Blockchain has been touted as the next technology that changes the world just like how the internet did in the early 21st century. The basic characteristics of decentralized, immutable, and consensus algorithms in blockchain technology make it very useful for provenance and verification. Many companies and industry players are excited about how the technology can provide great value for them. But did we pause and ask, is it really the case?

A key view to consider is that blockchain is not necessarily about lack of trust. It is about identity. We came across several brand owners requesting blockchain to be used for their brand protection efforts. However, many executives don’t understand whether blockchain is necessary or even suitable. Companies simply jump onto the bandwagon and hastily chase the buzz in using blockchain for authentication and anti-counterfeit purpose. In many cases, there is no need for a blockchain. A secured database will have done a perfect job too.

Well, if blockchain isn’t needed everywhere, so where could a blockchain create values for companies? Let’s analyze the arena of brand protection and anti-counterfeiting.

How blockchain can add value

Anti-counterfeiting solutions powered with blockchain are most relevant when authenticity and ethical sourcing are essential to a product’s worth. New business opportunities that can be enabled by blockchain also add to value creation. However, the benefits vary for different products. Below is an overview to quantify the value of blockchain for companies in different industries.

Luxury products such as watches, leather products, and jewelry that command relatively premium prices would benefit from blockchain introduction. The proof of origin of such a product would vastly affect its value. A customer in a retail shop needs to know if the luxury watch he is buying genuine, thus worth the amount being charged. Fakes contribute to a substantial market value in the respective product category. By decreasing the counterfeit products, the brand owners would benefit greatly.  Moreover, blockchain can form the backbone for product validation and verification that is needed to create a trusted, lucrative secondary market exchange. This in turn help to drive demand for these luxury products.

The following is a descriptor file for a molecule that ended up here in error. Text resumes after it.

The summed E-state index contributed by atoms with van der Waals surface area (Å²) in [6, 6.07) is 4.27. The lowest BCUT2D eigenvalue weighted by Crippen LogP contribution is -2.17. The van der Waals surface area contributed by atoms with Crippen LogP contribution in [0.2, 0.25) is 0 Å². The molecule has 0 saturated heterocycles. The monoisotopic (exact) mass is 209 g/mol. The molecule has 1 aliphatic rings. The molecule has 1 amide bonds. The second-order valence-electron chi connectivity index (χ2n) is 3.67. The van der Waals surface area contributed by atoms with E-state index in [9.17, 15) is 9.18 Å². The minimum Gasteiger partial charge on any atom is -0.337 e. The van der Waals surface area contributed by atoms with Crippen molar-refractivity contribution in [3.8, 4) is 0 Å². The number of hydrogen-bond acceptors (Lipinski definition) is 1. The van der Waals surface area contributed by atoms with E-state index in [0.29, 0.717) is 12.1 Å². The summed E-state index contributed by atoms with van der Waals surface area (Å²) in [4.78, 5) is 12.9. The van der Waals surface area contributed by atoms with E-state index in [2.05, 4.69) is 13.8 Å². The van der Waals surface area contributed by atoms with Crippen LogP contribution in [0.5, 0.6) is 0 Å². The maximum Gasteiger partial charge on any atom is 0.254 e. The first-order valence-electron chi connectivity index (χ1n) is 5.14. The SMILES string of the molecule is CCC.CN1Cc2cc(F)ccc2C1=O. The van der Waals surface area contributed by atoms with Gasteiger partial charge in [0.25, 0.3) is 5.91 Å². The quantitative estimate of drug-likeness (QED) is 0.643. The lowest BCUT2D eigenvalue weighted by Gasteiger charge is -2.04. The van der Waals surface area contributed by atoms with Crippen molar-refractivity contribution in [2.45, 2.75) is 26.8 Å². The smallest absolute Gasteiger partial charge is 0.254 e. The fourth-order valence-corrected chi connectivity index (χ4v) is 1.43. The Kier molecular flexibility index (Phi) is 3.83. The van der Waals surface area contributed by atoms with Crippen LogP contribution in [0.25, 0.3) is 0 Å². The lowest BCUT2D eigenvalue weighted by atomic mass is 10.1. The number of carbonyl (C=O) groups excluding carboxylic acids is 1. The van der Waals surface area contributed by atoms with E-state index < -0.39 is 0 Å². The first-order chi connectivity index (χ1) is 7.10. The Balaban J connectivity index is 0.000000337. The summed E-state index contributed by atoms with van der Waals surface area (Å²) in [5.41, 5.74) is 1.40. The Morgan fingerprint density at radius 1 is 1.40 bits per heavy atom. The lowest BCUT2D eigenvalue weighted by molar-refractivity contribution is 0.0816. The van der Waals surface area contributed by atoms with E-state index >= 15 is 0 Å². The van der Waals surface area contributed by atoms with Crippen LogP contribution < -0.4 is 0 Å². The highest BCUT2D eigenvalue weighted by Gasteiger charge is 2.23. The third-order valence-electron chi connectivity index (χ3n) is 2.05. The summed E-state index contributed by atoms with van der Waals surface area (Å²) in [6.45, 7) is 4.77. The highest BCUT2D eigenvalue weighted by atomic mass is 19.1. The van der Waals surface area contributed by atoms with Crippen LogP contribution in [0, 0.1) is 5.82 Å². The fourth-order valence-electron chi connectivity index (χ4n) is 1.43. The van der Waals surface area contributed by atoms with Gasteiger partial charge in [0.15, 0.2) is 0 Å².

For consumable products such as medicine, food, and beverage, the value created by blockchain is debatable. In terms of compliance, safety, and transparency, blockchain does have the value to prevent fatal harm of fake products to consumers, negative publicity, and expensive recalls. However, as consumable products are relatively lower cost and produced in large volumes, the economic value may not justify the usage of blockchain. Higher value and important medication or food such as vintage wine may be able to extract more benefits, especially if new business opportunities can be unlocked with blockchain.  For industrial products such as electrical machinery, there is limited incentive and benefits that blockchain can provide to companies besides provenance check.

As such, we can observe that the higher the premium involved for a product especially consumer products, for example, a branded designer handbag versus a mass-market brand, the more value there is in confirming the genuineness. However, knowing where blockchain can help is just the first step in assessing value. We will need to determine the possible weakness when being applied for product authenticity.

Weakness in blockchain when applied to physical products

1. Digital data security, not physical security

Blockchain is no doubt able to offer transparency and security for data. Being decentralized and immutable, blockchain is thought to be a game-changer that provides visibility and transparency along the supply chain.

However, as a standalone technology, Blockchain itself is not the silver bullet to provide the best anti-counterfeiting solution, likewise for all other brand protection technologies.

The limitation of blockchain becomes apparent when applied to physical products. For instance, blockchain is able to verify information associated with a bottle of wine, such as country of origin, name of vineyard and production date, etc. However, it will have difficulty to prove that the wine in the bottle is real. Blockchain is able to verify the digital information but not able to authenticate physical attributes (that are offline). It is possible to copy a packaging or product and make everything look alike physically. Blockchain will have a problem proving whether a physical product is a copy or not.